to the default implementation provided by the extension.

-DW

If there are such examples, then add a “build setting” to allow you to turn
off this warning, or add some keyword to the declaration of the default
implementation that indicates that you’re allowing it to be overridden, but
protocol types won’t use it (e.g. nondynamic). Personally, I’d just add the
warning and call it a day (because I don’t know why you’d ever want the
current Swift 3 behavior).

_______________________________________________
swift-evolution mailing list
swift-evolution@swift.org
https://lists.swift.org/mailman/listinfo/swift-evolution

_______________________________________________
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https://lists.swift.org/mailman/listinfo/swift-evolution

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https://lists.swift.org/mailman/listinfo/swift-evolution


(Rod Brown) #8

I agree this is a very... tricky part of Swift, and that many have stated it is expected behaviour.

I think this is fundamentally incorrect from a design standpoint with the concept of a protocol as an agreed interface, rather than an agreed implementation. By adding a Protocol Extensions, we have started to mix implementation with interface, which is understandable as those with the same interface often conform to the same behaviour.

That said, I think if my conforming to the protocol means I need to do extra work for my specific implementation case, then letting someone circumvent that by simply referring to me as the protocol is both dangerous and lets the protocol's extension implementation have mixed priority. My unique use case should be more important than the implementation that makes sense for the generic case.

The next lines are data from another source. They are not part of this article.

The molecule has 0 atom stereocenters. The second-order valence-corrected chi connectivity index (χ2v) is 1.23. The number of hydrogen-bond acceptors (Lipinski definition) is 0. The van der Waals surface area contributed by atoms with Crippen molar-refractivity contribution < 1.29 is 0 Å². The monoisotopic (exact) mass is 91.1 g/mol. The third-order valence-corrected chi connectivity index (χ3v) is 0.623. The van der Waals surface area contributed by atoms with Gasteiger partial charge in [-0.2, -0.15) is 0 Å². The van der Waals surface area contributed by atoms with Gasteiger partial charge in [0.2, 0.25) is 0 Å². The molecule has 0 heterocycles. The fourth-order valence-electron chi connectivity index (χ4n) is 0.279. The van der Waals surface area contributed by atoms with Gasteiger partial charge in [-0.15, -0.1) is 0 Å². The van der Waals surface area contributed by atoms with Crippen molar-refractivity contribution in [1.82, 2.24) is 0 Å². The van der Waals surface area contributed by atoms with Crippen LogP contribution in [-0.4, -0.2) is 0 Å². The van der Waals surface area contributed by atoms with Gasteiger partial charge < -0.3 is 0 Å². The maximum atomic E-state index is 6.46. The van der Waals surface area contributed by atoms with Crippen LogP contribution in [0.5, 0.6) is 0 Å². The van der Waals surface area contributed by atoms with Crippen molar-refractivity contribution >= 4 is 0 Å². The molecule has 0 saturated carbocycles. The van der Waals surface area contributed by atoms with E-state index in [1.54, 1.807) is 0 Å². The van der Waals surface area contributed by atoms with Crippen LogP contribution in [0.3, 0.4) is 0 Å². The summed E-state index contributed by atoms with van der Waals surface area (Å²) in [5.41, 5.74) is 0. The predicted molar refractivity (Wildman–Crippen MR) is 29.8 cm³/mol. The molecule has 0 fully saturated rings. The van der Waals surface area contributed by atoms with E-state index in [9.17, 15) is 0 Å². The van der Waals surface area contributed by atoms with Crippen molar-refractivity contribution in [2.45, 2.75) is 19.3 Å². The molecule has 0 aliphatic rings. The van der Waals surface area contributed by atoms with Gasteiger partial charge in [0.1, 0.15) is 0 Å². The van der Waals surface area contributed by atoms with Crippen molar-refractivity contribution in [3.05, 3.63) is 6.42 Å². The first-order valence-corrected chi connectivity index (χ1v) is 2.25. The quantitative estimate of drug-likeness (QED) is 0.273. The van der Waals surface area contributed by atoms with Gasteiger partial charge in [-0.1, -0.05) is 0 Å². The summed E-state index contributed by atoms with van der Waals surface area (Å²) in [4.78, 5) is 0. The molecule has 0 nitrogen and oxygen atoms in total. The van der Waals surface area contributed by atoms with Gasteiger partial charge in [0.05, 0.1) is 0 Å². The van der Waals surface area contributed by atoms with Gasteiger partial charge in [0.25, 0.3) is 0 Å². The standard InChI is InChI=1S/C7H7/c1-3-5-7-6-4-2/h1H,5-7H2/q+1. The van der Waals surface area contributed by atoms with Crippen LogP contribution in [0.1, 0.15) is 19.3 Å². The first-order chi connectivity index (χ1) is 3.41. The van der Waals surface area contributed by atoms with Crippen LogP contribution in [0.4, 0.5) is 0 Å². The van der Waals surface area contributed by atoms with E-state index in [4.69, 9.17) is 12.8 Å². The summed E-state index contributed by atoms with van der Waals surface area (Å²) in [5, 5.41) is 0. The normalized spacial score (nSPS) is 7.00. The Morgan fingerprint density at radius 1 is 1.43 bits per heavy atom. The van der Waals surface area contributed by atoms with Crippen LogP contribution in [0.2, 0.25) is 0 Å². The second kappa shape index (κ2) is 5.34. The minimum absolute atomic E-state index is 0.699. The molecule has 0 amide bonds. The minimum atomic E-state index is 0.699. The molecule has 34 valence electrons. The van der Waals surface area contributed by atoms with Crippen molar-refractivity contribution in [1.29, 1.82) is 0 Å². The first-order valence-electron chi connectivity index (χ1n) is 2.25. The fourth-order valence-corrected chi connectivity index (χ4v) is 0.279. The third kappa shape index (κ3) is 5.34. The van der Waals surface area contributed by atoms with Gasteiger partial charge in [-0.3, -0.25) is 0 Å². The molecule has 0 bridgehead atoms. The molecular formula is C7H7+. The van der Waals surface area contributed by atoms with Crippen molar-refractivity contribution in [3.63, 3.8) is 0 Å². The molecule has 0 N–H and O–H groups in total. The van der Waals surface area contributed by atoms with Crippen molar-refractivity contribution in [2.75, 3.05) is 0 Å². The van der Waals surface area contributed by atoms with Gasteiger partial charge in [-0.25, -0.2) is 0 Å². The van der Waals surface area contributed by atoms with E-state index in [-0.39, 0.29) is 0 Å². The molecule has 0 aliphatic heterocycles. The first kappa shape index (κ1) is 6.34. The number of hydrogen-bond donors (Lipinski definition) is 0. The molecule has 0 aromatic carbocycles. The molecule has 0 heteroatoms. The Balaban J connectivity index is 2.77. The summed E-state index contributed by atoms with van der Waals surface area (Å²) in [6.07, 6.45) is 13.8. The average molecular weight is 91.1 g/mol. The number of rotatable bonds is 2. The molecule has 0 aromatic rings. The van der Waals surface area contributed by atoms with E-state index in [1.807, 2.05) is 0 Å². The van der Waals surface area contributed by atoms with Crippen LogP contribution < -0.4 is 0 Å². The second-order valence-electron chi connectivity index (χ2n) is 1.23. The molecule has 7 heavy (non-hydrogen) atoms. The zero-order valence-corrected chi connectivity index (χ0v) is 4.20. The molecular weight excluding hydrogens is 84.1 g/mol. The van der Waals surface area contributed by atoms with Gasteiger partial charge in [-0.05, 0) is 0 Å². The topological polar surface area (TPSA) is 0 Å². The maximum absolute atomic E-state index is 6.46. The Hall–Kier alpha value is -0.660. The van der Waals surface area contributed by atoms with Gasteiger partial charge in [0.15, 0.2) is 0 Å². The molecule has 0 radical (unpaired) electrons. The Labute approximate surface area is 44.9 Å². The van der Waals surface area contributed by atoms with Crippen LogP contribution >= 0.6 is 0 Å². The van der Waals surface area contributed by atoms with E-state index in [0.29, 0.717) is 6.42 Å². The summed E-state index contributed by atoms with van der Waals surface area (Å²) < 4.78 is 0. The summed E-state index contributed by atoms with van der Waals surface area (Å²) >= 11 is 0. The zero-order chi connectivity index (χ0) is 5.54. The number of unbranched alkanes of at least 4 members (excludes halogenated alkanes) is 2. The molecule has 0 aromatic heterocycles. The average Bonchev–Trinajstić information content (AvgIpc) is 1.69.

My view is protocol extensions should a "default", nothing more. If you implement, you override. This behaviour preserves protocols as an agreed interface with additional default logic rather than a conflicting set of implementations.

I think I've stated this view before and been shot down, but I'm not sure.

Rod

···

On 11 Feb 2017, at 9:54 am, Xiaodi Wu via swift-evolution <swift-evolution@swift.org> wrote:

Robert, this is a tricky part of Swift. I raised the same point in my very first email to this list a year and a half ago, and the response was that no default/implement/override keyword was desired and that this behavior is intentional. It has since been raised multiple times on this list to the same conclusion.

The idea here is that protocol extension methods that are not protocol requirements are statically dispatched and can be shadowed but not overridden. If you read through some of the Swift-Evolution proposals, you'll see that there are several designs that actually seek to take advantage of this behavior. I can't recall which of these were actually implemented in that way, but it does indeed show that the behavior has its uses.